These 18 single-page websites yet again prove that less is more

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Single page websites are perfect for a range of small web design projects. See why with 18 of the best examples to help you get started.

9 min read

A screenshot of the Ostudlez home page over a green and black background.

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When it comes to websites, more isn’t necessarily better. Case in point: single-page websites, which condense all information onto a single page.

While you might see one-page websites as a design constraint, there are benefits to streamlining your journey as a designer. First, a smaller site is easier to maintain and relatively quick to put together. Single page layouts are great for small organizations, side hustles, or personal projects that need an online presence but don’t necessarily have the time and resources to take on a larger project. These include one-person businesses, events, and portfolios.

One-page websites also simplify the user journey, ensuring that visitors can easily find key details. They tend to be especially fun to navigate, using animation and other interesting graphics to make for an engaging and interactive experience.

If you’re thinking about creating a one-page website, take a look at these single page sites for design inspiration.

1. Charlie’s Ransome Granola

This granola website, created on EditorX, makes up for its small size with powerful visuals. A video on the first fold catches the eye with its mouth-watering depiction of the granola-making process. This compels site visitors to scroll down, revealing even more images and videos that are guaranteed to hold their attention.

The site further entices readers with its use of color, with vibrant hues of pink, yellow and purple that pop against the white background. This gives the brand a bright, energetic, and cheerful feel that’s as hard to resist as a crunchy snack. The website also uses an asymmetrical format to break up the page and draw the eye.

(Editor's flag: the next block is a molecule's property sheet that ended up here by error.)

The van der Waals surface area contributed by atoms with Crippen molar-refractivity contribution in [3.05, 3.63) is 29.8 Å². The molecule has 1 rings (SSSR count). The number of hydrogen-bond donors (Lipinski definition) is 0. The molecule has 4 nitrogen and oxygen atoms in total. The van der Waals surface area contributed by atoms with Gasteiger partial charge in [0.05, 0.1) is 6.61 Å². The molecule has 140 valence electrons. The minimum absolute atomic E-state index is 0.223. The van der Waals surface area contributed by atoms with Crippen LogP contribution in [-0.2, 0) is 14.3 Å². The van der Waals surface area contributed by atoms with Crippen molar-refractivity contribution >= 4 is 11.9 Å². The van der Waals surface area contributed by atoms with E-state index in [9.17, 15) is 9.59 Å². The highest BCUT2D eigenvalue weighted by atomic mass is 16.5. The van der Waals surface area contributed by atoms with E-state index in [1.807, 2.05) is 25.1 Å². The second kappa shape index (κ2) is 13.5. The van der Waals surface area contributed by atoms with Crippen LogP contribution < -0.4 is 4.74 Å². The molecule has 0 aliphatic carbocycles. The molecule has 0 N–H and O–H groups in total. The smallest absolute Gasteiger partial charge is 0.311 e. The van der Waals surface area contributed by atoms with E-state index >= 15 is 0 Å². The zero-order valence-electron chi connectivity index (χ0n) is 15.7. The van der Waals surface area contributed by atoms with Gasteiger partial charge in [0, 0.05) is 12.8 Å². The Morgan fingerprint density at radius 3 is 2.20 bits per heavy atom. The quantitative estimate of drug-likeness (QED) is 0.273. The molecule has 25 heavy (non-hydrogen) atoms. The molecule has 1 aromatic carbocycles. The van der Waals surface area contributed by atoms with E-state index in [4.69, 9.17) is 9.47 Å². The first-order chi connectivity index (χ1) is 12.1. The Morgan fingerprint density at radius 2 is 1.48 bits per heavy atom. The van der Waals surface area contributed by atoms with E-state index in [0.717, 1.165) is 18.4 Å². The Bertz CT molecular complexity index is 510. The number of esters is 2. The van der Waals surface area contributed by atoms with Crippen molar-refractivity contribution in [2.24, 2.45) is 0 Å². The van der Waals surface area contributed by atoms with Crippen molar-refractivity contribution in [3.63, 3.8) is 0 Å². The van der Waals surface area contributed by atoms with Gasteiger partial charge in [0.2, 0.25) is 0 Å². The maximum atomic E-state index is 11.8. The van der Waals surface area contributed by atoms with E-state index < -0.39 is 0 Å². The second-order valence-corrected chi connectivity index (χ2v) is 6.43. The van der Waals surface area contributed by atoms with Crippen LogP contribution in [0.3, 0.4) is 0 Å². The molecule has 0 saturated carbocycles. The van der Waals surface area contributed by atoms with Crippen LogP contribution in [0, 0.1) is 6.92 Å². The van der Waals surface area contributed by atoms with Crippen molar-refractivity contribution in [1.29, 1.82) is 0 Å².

2. Aroke1

Graphic designer and graffiti artist Tal created this one-page website, on Editor X. He simplifies the user journey by using only a single fold. This allows him to condense all his text into three paragraphs, which he places against a black background on the left side of the page. The text is essentially Tal’s ‘About’ section–emphasizing his skills, interests and experience as an artist–and the one-page format ensures that visitors will see it right away.

The graphics to the right of the text serve as Tal’s portfolio and strengthen his credibility as an artist. With its unusual format and interactive design, the website is a work of art in itself that highlights his playful, nostalgic style and his nod to early web aesthetics.

Screenshot of the home page.

3. Weglot for Editor X

Editor X is collaborating with the translation tool Weglot–and a single page website is the best way to share the exciting news. Thanks to the site’s vertical format, visitors can easily learn about the tool and its importance for their website. This is an example of how one-page websites are ideal for presenting information in a clear, methodical order. It also shows how they can be used to publicize events, partnerships, and other important company announcements.

Created on EditorX, this website uses captivating design elements to hold the attention of site visitors. This includes bright colors, animated graphics, and parallax scrolling, a web design technique in which the background moves more slowly than the foreground.

4. Florent Biffi

Florent Biffi is an interactive developer, and he uses a single page website to display his projects. In order to attract potential clients, he prominently places his job title at the top of the page, followed by a short ‘About’ section.

Like many other single page websites, this one uses interactive elements and compelling visuals to keep visitors happily scrolling. On the first fold, he uses the hover effect to create bubble-like graphics that follow the user’s mouse. Then, he vertically lays out featured projects, each of which has its own images that use a horizontal scroll. To break up the content, he uses different types of formats, ranging from a list of archived projects to icons on a grid for an at-a-glance overview of his clients.

Screenshot: home page

5. Vivid and Co